Sapp has always done his best work in the fall. But whatever the season, his thoughts drift to Autumn. In 2001, he began raising money for pediatric cancer by posing for an ad campaign with a 6-year-old patient, Autumn Harrison.
She had enormous eyes that danced when she spoke. Chemotherapy had taken her hair; cancer eventually would take her life. They appeared together on billboards all over Tampa Bay, this giant defensive tackle holding a bundle of inspiration on his shoulders. Or was it the other way around? Her indomitable spirit lives on in Sapp, who was humbled by her.
"Autumn made a dent in my heart that will always be there," Sapp said. "All the stuff we take for granted: getting up, driving to work in a $100,000 car, running around here, playing like a kid. That little girl Autumn woke up every day knowing they couldn't find a match for her. And when they did find a match for her, her heart wasn't strong enough to take the surgery. I mean, how many more mountains do you put in front of a 6- or 7-year-old? I'm not talking about an obstacle. I'm talking about a mountain. Mount Everest. Here you go. And she climbs it and here's comes another Mount Everest.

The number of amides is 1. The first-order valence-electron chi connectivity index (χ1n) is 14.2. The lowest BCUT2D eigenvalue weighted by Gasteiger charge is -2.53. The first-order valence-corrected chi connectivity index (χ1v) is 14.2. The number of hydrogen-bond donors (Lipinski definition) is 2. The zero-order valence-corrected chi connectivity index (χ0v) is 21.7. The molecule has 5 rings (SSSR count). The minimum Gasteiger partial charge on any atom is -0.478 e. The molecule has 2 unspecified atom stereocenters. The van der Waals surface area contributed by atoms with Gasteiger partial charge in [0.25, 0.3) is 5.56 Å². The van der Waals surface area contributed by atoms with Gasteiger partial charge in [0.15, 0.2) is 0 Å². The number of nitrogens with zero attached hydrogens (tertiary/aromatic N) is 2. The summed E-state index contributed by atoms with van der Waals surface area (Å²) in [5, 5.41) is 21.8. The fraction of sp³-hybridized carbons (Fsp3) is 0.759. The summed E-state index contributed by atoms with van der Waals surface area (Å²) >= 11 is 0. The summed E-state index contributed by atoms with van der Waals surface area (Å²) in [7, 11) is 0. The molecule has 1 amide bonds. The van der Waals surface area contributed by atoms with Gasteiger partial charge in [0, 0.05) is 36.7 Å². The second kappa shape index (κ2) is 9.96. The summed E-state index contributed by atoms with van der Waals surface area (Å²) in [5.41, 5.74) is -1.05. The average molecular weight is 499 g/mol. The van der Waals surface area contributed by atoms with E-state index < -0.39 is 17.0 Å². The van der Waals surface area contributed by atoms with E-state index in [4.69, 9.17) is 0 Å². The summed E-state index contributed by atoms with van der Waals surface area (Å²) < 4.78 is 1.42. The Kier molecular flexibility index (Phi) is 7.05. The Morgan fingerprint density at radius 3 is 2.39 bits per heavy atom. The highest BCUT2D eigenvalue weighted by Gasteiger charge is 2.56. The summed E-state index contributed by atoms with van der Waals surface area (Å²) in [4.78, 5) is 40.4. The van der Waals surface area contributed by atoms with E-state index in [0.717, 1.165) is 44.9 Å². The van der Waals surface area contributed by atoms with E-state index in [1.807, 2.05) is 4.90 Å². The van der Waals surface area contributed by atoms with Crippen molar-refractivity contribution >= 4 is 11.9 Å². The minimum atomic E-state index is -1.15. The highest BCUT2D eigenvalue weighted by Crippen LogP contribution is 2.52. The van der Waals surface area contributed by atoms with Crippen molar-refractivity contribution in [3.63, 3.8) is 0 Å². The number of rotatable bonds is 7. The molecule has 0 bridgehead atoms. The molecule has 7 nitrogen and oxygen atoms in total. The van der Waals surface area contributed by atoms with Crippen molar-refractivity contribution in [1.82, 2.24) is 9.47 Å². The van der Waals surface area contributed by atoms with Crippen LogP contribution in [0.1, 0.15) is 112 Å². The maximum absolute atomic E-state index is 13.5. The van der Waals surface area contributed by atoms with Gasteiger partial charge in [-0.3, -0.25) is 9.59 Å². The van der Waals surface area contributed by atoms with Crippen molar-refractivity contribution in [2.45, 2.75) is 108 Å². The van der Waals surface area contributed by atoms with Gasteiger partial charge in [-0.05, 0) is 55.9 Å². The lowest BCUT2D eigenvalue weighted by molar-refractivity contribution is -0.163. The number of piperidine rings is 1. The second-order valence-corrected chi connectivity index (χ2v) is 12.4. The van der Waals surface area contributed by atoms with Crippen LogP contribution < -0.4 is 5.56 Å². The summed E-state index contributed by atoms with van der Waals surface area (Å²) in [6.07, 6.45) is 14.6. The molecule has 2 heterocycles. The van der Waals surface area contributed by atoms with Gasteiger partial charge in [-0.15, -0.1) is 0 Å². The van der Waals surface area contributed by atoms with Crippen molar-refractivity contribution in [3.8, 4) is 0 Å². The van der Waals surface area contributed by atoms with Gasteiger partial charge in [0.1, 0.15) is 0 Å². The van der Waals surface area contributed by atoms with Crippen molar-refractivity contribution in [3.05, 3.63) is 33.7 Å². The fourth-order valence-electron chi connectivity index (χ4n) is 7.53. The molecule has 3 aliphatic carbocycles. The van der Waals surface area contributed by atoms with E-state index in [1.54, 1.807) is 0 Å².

"Your heart aches. And there was never a down day for this little girl. You walk in there, and she'd light you up. Those eyes. That smile will light your face up."
Sapp goes silent for a moment, shaking his head. He remembers feeling so helpless.
"You're stricken with something that's irreversible and there's nothing I can do about it," Sapp said. "I can do anything on a football field and almost whatever I want off the field and it ain't going to do nothing for you, sweetie. Just me playing with you, that's all I can give you."
But Sapp gives more than that. His campaign with Autumn raised more than $60,000 for the Pediatric Cancer Foundation. This year, he is doing another billboard campaign with 6-year-old cancer patient Joanna McAfee.
"I don't get the perception of me," Sapp said. "And then they say, "Well, he doesn't do nothing in the community.' What, I need someone to follow me all the time? I didn't want anybody there that day I took a picture with another little girl on my shoulder."
Don't get him wrong. Sapp does not want you to think he is man of the year material. Off the field, he's about as approachable as a hornet.
Although one of the best interviews on the planet and truthful to a fault, reporters better duck for cover if they probe too deeply into his personal life.